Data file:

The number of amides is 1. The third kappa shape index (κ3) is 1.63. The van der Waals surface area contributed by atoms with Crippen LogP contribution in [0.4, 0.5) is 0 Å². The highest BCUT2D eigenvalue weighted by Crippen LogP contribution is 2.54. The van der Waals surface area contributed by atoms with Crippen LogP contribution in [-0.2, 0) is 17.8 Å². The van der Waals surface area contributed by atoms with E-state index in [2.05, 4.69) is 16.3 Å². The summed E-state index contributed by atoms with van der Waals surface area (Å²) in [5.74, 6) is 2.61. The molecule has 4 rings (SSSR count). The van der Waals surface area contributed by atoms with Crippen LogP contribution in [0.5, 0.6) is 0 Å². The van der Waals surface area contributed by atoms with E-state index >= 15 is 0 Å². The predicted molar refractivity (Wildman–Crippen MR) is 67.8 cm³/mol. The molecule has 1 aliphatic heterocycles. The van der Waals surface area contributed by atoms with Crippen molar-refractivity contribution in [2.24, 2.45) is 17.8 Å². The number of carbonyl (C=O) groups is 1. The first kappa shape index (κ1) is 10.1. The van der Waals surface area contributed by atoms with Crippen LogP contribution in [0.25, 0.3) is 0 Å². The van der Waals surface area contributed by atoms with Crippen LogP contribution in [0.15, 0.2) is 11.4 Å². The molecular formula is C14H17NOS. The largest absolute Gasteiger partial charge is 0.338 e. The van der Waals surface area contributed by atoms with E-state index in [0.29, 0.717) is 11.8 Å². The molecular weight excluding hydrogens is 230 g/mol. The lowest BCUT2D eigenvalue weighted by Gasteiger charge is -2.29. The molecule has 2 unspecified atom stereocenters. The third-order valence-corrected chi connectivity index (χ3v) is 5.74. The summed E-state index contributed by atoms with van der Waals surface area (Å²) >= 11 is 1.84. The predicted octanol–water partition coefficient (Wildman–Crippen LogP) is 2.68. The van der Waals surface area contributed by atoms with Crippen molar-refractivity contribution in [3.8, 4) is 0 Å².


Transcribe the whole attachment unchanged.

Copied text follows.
The number of amides is 1. The third kappa shape index (κ3) is 1.63. The van der Waals surface area contributed by atoms with Crippen LogP contribution in [0.4, 0.5) is 0 Å². The highest BCUT2D eigenvalue weighted by Crippen LogP contribution is 2.54. The van der Waals surface area contributed by atoms with Crippen LogP contribution in [-0.2, 0) is 17.8 Å². The van der Waals surface area contributed by atoms with E-state index in [2.05, 4.69) is 16.3 Å². The summed E-state index contributed by atoms with van der Waals surface area (Å²) in [5.74, 6) is 2.61. The molecule has 4 rings (SSSR count). The van der Waals surface area contributed by atoms with Crippen LogP contribution in [0.5, 0.6) is 0 Å². The van der Waals surface area contributed by atoms with E-state index >= 15 is 0 Å². The predicted molar refractivity (Wildman–Crippen MR) is 67.8 cm³/mol. The molecule has 1 aliphatic heterocycles. The van der Waals surface area contributed by atoms with Crippen molar-refractivity contribution in [2.24, 2.45) is 17.8 Å². The number of carbonyl (C=O) groups is 1. The first kappa shape index (κ1) is 10.1. The van der Waals surface area contributed by atoms with Crippen LogP contribution in [0.25, 0.3) is 0 Å². The van der Waals surface area contributed by atoms with Crippen LogP contribution in [0.15, 0.2) is 11.4 Å². The molecular formula is C14H17NOS. The largest absolute Gasteiger partial charge is 0.338 e. The van der Waals surface area contributed by atoms with E-state index in [0.29, 0.717) is 11.8 Å². The molecular weight excluding hydrogens is 230 g/mol. The lowest BCUT2D eigenvalue weighted by Gasteiger charge is -2.29. The molecule has 2 unspecified atom stereocenters. The third-order valence-corrected chi connectivity index (χ3v) is 5.74. The summed E-state index contributed by atoms with van der Waals surface area (Å²) >= 11 is 1.84. The predicted octanol–water partition coefficient (Wildman–Crippen LogP) is 2.68. The van der Waals surface area contributed by atoms with Crippen molar-refractivity contribution in [3.8, 4) is 0 Å².